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Public’s Help Needed to Stop Bird Flu Outbreak in Pennsylvania
State officials are bracing themselves for a bird flu outbreak.The highly contagious disease has killed nearly 50 million birds nationwide this year, mostly on commercial chicken and turkey farms, and led to egg shortages and sharp price increases.So far, Pennsylvania has been lucky. Its $13 billion poultry industry has dodged an epidemic that has affected 21 other states, including Iowa, the country’s top egg producer.However, with the fall migration in full swing on the East Coast, state Department of Agriculture officials say it may only be a matter of time before the first cases of the H5N2 strain are reported here. This past summer, the disease was detected in Michigan, just 150 miles from the Pennsylvania border.And this time around, officials fear the damage could be far worse as colder temperatures make it easier for the bird flu to spread.“This is the largest animal disease outbreak in the nation’s history, and it could get bigger,” state veterinarian Dr. Craig Shultz says, noting that a fall/winter H5N2 outbreak has the potential to kill an additional 100 million birds nationwide. “We’re living with the expectation that we will be exposed and are planning for a worst-case scenario.“This is the time,” he adds, “to put extra emphasis on flock protection.”Along with instituting quarantines, state officials have put poultry farmers on high alert and are requiring them to comply with stricter cleaning standards at their operations. The Ag Department is also turning to the public for help in preventing the disease and minimizing its spread.“We can make all the plans we want, but they will be meaningless without the help of our partners,” department spokeswoman Brandi Hunter-Davenport says. “It takes everyone to do their part for us to have any chance against this disease.”
An emphasis on educationFor now, the best thing that township residents, including those who have small backyard flocks and pet chickens, can do is get educated about the bird flu, its symptoms, and prevention strategies, also known as biosecurity. The public can turn to two sources, www.agriculture.pa.gov and www.usda.gov, for information about the virus, updates, and basic tips for protecting backyard and commercial birds.“People need to know about the risks and what to look for,” Shultz says.For instance, poultry owners should be watching flocks and pets for unusual behavior, severe illness that may include sneezing, coughing, and swelling around the eyes, neck and head, and sudden death. Species that may be affected include domesticated chickens, turkeys, quail, pheasants, ostriches, and swans.Farmers and residents should report serious or unusual health problems immediately to their veterinarian, local Penn State Extension office, or state and federal agriculture agencies, which are manning 24-hour hotlines. The state Department of Ag can be reached at (717) 772-2852, and the U.S. Department of Agriculture can be contacted toll-free at (866) 536-7593.Poultry owners should also get a premise identification number from the state Department of Agriculture. Applications can be filled out online by clicking on the “Premises Registration Form” link at www.agriculture.pa.gov.“Large or small, personal or commercial, we must know the location of as many flocks as possible across the state to effectively fight the avian flu if it arrives in Pennsylvania,” Shultz says. “Premise identification gives us a way to contact [poultry owners] in case we identify the flu near their flock and need to warn them to take extra precautions.”If the bird flu is found in your township, local officials and first responders will receive advisories, daily updates, and help from the Ag Department and Pennsylvania Emergency Management Agency.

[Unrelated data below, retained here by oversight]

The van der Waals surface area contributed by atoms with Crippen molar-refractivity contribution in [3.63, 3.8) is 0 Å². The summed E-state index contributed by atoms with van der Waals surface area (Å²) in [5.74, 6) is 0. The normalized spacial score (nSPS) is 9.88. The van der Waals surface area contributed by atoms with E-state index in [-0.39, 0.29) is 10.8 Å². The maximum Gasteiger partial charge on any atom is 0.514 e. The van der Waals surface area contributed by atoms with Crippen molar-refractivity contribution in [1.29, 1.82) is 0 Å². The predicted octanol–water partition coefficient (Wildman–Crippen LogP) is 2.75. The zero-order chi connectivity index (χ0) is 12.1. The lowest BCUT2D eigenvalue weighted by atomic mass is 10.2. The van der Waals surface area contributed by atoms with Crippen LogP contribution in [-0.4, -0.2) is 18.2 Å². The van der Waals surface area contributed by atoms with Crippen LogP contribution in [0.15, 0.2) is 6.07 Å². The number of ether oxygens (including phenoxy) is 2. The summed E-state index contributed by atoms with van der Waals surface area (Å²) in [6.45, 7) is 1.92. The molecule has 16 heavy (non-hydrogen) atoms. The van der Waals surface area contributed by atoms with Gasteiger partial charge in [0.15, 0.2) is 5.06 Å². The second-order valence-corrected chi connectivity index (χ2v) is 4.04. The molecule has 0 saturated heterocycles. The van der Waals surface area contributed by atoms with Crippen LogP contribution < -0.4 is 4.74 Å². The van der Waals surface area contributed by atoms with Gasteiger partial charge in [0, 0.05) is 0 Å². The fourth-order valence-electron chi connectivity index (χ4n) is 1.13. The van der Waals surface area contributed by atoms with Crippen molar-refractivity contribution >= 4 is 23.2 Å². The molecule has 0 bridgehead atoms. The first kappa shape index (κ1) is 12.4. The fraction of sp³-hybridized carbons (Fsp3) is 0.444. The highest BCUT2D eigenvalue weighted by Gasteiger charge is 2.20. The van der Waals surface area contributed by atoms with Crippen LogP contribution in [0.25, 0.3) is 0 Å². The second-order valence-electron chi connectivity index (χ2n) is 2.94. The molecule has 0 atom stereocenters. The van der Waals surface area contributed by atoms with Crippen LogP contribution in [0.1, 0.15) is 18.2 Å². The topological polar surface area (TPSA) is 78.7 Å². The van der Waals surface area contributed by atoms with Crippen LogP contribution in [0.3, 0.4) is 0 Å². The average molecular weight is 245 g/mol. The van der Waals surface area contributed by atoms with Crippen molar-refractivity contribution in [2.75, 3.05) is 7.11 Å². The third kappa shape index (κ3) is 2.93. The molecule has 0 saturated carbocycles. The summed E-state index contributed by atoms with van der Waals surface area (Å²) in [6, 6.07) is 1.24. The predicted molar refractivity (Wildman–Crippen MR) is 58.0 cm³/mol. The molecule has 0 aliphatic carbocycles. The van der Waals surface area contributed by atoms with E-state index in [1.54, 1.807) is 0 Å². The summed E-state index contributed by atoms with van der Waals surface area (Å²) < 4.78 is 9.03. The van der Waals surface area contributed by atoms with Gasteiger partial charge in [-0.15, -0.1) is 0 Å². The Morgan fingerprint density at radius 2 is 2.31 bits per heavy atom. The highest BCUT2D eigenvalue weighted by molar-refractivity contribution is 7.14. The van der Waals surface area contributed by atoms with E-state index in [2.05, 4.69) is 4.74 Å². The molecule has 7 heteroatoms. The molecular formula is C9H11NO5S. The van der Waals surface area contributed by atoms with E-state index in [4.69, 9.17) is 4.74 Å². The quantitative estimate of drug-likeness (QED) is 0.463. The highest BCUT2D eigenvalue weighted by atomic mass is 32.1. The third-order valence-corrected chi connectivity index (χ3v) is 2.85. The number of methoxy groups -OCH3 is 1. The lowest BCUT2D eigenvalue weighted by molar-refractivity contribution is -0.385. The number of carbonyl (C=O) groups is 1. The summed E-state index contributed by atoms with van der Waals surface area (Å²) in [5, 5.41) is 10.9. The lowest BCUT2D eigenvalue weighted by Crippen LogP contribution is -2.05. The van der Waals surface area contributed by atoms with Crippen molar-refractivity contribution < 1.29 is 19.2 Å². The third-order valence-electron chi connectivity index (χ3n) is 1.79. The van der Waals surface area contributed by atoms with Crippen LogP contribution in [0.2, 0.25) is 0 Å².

Avoiding a repeatThe last major bird flu outbreak in Pennsylvania occurred in the early 1980s, and state officials are hoping that the precautions they are taking now will help them avoid a repeat.“The avian influenza has not been found in our state, but we need to plan and act as if it could at any moment,” Secretary of Agriculture Russell Redding said in a recent news release. “When this virus hit in 1983 and 1984, 17 million birds were lost. That equated to a $65 million negative impact on our state’s economy. We are doing everything possible to avoid that kind of devastation — or worse — with this outbreak.”